A total 255 833 people are eligible to vote in Barbados’ General Elections Thursday, casting ballots across 30 constituencies for 135 candidates of whom 37 are women, vying for seats in the nation’s parliament.
This is the highest number of declared electors registered for elections since independence, slightly edging out the 2013 total of 249 024.
The number of women contesting also constitute a record, and the nine political parties make another first.
In spite of the relatively large number of contestants for a 166-square-mile island the poll is expected to see a straight fight between the two traditional political parties, the incumbent Democratic Labour Party of Prime Minister Freundel Stuart, and the Barbados Labour Party of Opposition Leader, Mia Mottley.
Mottley, along with leader of the fledgling political group United Progressive Party, Lynette Eastmond, are themselves creating history by seeking to become the first elected female leader of the country.
In the absence of a published scientific survey of voters, observers are left to judge by crowds supporting the parties, and for this reason most bets are with Mottley and the BLP to unseat the Freundel Stuart administration.
Stuart’s DLP has a lot going against it with an economy that has been floundering since it came to office in 2008. Party officials have for the 10 years been blaming the economic downturn, that includes 22 international credit rating downgrades, on an international crisis that local and global economists agree ended some seven to eight years ago.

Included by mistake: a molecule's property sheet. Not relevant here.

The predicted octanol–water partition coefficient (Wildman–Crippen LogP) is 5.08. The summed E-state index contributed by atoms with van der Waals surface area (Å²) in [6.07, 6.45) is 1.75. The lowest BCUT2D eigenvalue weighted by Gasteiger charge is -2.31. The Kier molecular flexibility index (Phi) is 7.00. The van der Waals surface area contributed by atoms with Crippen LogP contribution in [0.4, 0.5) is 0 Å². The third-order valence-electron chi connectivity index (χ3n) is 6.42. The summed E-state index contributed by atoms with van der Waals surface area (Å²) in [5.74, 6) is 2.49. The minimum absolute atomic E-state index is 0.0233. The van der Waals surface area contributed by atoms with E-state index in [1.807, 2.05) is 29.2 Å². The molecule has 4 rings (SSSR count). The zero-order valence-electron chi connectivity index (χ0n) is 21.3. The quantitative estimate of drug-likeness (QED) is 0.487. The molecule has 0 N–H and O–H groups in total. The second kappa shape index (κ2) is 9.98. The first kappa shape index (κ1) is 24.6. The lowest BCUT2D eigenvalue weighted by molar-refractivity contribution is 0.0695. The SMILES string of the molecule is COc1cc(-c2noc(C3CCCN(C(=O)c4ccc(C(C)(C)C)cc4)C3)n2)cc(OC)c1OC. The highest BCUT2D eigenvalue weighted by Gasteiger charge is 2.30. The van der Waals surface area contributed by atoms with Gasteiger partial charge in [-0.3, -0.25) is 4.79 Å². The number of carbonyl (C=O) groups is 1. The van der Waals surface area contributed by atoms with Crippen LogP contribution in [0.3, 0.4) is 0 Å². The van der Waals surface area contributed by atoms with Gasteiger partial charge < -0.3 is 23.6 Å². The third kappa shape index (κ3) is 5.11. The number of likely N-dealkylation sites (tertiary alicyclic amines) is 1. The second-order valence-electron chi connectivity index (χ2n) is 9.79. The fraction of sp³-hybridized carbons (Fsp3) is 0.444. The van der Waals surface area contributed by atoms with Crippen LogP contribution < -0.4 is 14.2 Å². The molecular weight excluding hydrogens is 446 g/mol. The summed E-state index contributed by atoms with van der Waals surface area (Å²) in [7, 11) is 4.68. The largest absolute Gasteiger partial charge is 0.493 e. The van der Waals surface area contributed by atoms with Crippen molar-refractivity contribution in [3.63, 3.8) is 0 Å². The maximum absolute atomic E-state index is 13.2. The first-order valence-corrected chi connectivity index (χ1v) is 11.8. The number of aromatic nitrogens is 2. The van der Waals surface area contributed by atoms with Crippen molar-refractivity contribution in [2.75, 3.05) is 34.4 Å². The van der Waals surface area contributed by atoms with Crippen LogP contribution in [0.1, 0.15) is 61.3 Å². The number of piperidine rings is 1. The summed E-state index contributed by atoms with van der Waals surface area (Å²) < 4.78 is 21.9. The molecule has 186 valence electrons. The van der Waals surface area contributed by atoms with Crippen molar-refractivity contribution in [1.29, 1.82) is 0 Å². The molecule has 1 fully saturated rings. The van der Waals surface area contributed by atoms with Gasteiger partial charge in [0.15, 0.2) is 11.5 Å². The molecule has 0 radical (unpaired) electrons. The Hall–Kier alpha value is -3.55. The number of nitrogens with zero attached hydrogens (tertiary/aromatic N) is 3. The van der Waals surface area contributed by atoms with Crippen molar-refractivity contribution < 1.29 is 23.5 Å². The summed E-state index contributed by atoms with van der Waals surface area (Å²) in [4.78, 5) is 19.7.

Among other negatives in the DLP record are a series of raised and new taxes, along with an inability to grant civil servants a salary increase over the decade, while laying off more than 3,000 of them.
Added to that is the introduction of partial payment of university fees for Barbadians, something which nationals had enjoyed free of cost since independence.
Worst of all is that amid the election campaign government officials are still scrambling to fix an almost two-year long sewerage system crisis that has seen continuous spillage of effluent into yards, and compounds of hotels and restaurants along the scenic south coast of this tourism dependent island.
Mottley on the other hand has used a cadre of economists and actuarians to propose a rejigging of the nation’s finances and debt while bringing immediate relief in some areas in the process of righting the economy.
But what might be most symbolic of a likely opposition victory is that political scientist and renowned Caribbean pollster, Peter Wickham, has favoured newcomer to politics, Kirk Humphrey, to beat Prime Minister Stuart in his electoral district.
“I think that he [Stuart] is in real jeopardy of losing his seat. It takes a 14 per cent swing for him to lose his seat and a 14 per cent swing in this election is entirely possible,” Barbados TODAY newspaper reported Wickham saying.
“So, I do believe that Mr. Kirk Humphrey is in a very good position to take the seat from the prime minister. He has never been a particularly strong candidate. So, all things being equal, I think there is a very distinct possibility he won’t be a Member of Parliament after Thursday.”
A win by Humphrey over Stuart in the St. Michael South constituency may not produce another record as a sitting prime minister has lost his seat before, but a victory by the political newcomer along with the expected triumph of the BLP may symbolise the extent of Barbadians’ desire for a change.
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